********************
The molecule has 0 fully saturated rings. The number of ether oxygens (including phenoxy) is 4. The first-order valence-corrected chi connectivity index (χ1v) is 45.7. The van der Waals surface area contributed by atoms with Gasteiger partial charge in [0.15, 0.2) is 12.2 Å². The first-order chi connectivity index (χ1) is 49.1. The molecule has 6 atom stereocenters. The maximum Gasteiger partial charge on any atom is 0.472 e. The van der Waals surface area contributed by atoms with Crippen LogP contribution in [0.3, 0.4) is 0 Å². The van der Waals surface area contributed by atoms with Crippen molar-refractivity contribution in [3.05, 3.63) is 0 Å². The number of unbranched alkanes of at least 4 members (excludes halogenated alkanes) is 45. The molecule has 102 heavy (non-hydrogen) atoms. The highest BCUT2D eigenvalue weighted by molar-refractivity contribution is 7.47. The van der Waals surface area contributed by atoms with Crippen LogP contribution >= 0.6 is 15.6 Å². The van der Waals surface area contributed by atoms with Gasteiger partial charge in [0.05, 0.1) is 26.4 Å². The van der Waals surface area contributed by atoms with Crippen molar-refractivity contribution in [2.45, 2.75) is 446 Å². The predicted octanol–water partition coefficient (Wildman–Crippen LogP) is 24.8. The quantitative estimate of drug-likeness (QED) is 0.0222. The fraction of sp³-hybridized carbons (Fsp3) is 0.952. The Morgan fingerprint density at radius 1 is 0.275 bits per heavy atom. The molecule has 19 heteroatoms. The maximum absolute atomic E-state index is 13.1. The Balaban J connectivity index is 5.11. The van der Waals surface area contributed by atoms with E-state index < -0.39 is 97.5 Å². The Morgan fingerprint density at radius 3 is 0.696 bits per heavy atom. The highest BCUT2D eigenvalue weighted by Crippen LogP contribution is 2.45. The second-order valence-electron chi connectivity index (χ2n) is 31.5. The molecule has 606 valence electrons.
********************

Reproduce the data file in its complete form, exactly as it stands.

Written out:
The molecule has 0 fully saturated rings. The number of ether oxygens (including phenoxy) is 4. The first-order valence-corrected chi connectivity index (χ1v) is 45.7. The van der Waals surface area contributed by atoms with Gasteiger partial charge in [0.15, 0.2) is 12.2 Å². The first-order chi connectivity index (χ1) is 49.1. The molecule has 6 atom stereocenters. The maximum Gasteiger partial charge on any atom is 0.472 e. The van der Waals surface area contributed by atoms with Crippen LogP contribution in [0.3, 0.4) is 0 Å². The van der Waals surface area contributed by atoms with Crippen molar-refractivity contribution in [3.05, 3.63) is 0 Å². The number of unbranched alkanes of at least 4 members (excludes halogenated alkanes) is 45. The molecule has 102 heavy (non-hydrogen) atoms. The highest BCUT2D eigenvalue weighted by molar-refractivity contribution is 7.47. The van der Waals surface area contributed by atoms with Crippen LogP contribution >= 0.6 is 15.6 Å². The van der Waals surface area contributed by atoms with Gasteiger partial charge in [0.05, 0.1) is 26.4 Å². The van der Waals surface area contributed by atoms with Crippen molar-refractivity contribution in [2.45, 2.75) is 446 Å². The predicted octanol–water partition coefficient (Wildman–Crippen LogP) is 24.8. The quantitative estimate of drug-likeness (QED) is 0.0222. The fraction of sp³-hybridized carbons (Fsp3) is 0.952. The Morgan fingerprint density at radius 1 is 0.275 bits per heavy atom. The molecule has 19 heteroatoms. The maximum absolute atomic E-state index is 13.1. The Balaban J connectivity index is 5.11. The van der Waals surface area contributed by atoms with E-state index < -0.39 is 97.5 Å². The Morgan fingerprint density at radius 3 is 0.696 bits per heavy atom. The highest BCUT2D eigenvalue weighted by Crippen LogP contribution is 2.45. The second-order valence-electron chi connectivity index (χ2n) is 31.5. The molecule has 606 valence electrons.